- The Washington Times - Saturday, March 15, 2003

Excerpts of editorials from newspapers around the world:
Asahi Shimbun
Superpower vs. tyrant
TOKYO If the United States now pursues the use of military force, no nation or international organization can stop it. That is the unvarnished reality.
If there is a way to avoid a war, it is by the combination of Saddam Hussein destroying all Iraq's weapons of mass destruction and stepping down.
If there is an attack without a Security Council resolution, the prestige of the United Nations would be shaken. The effect of that on the world would be vastly greater than during the NATO air strikes on former Yugoslavia, which also lacked Security Council authorization. …
During a recent Arab League meeting, Persian Gulf nations recommended Saddam Hussein resign and go into exile under a grant of immunity from criminal prosecution. President George W. Bush has also encouraged exile.
War must be avoided to prevent a wider rift between the Muslim world and the United States. We hope Saddam Hussein will decide to follow the advice.

Corriere della Sera
Italy's U.N. predicament
MILAN, Italy In the next few days, the Security Council will vote on the second Iraq resolution. If the United States is defeated by not receiving the necessary nine votes, it will attack Iraq anyway and the authority of the U.N. will receive a devastating blow. If, instead, the United States obtains the nine necessary votes, France will veto the resolution, but the war will break out anyway and the trans-Atlantic community will break down.
In a worst-case scenario, what should Italy do?
Italy cannot allow itself to break with the French and Germans, cracking the European Union in order to save its friendship with the United States. But it also cannot take the opposite choice, favoring France in its delusions of omnipotence and an independent Europe, since Europe has no military resources nor a general political strategy.
It's clear what Italy's national interests are and it's equally clear that Italy will have trouble consistently pursuing them. Italy is caught between a public that favors peace, a Catholic world that interferes with politics from a religious point of view, a government majority with anti-European components, and post-Communist opposition that is strongly in favor of Europe.
In this predicament Italy's political leadership may not be able to live up to the country's international role.

The Australian
Expelling Helal Ibrahim Aaref
SYDNEY, Australia There have been widespread reports that Saddam Hussein has ordered his diplomats to support terrorists in attacks against the West during a war, which would simply extend Iraq's long tradition of supporting terrorism.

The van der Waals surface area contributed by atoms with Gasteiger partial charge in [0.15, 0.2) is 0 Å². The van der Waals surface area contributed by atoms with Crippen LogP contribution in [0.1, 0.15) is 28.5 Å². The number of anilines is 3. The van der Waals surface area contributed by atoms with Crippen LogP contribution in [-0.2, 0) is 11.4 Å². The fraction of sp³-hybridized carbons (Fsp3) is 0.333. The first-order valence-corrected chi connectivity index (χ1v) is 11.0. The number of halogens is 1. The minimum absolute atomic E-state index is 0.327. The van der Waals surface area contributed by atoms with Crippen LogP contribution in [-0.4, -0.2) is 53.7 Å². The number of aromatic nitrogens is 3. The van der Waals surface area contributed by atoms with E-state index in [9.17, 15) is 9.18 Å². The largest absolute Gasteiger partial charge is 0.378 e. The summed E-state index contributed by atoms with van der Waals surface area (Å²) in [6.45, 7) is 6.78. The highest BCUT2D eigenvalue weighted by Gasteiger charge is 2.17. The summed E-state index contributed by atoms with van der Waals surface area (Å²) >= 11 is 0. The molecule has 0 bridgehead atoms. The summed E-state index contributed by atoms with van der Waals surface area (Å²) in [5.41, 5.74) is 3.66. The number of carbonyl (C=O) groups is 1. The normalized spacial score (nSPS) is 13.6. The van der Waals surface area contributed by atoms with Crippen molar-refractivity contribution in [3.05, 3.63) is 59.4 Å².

And there is evidence Helal Ibrahim Aaref's activities were well outside any diplomatic norm.
The government has not released details of the activities that led to Mr. Aaref's expulsion. Nor does it need to. He is simply being asked to leave and has had ample opportunity to put his case before the local media. The fact that it follows a general U.S. alert about the activities of Iraqi diplomats is anything but sinister. It is an example of the value of information-sharing among allies.
Once his spying was uncovered, Mr. Aaref should not have been given five days to leave the country. He should have been put on the first plane to Baghdad.

Helsingin Sanomat
End of road on Cyprus
HELSINKI Greek and Turkish government representatives are still trying to maintain hope for a last-minute reconciliation in the Cyprus dispute, but U.N. Secretary-General Kofi Annan's comment at the end of The Hague marathon meetings was severe: We have "reached the end of the road."
The Greek Cypriot leader, Tassos Papadopoulos, wanted to have another go, but the old Turkish Cypriot leader Rauf Denktash's decision was blunt. "We could not put this plan to a referendum," he declared.
Now, only the Greek Cypriot side is likely to be accepted as a member of the European Union. That is a blow to the Turkish Cypriot minority… . At the same time, it is a blow for Turkey's hopes to get its own EU negotiations on track.
But, Turkey is not innocent in the impasse. If it wished to, it could force Denktash to change his mind whenever it wanted.

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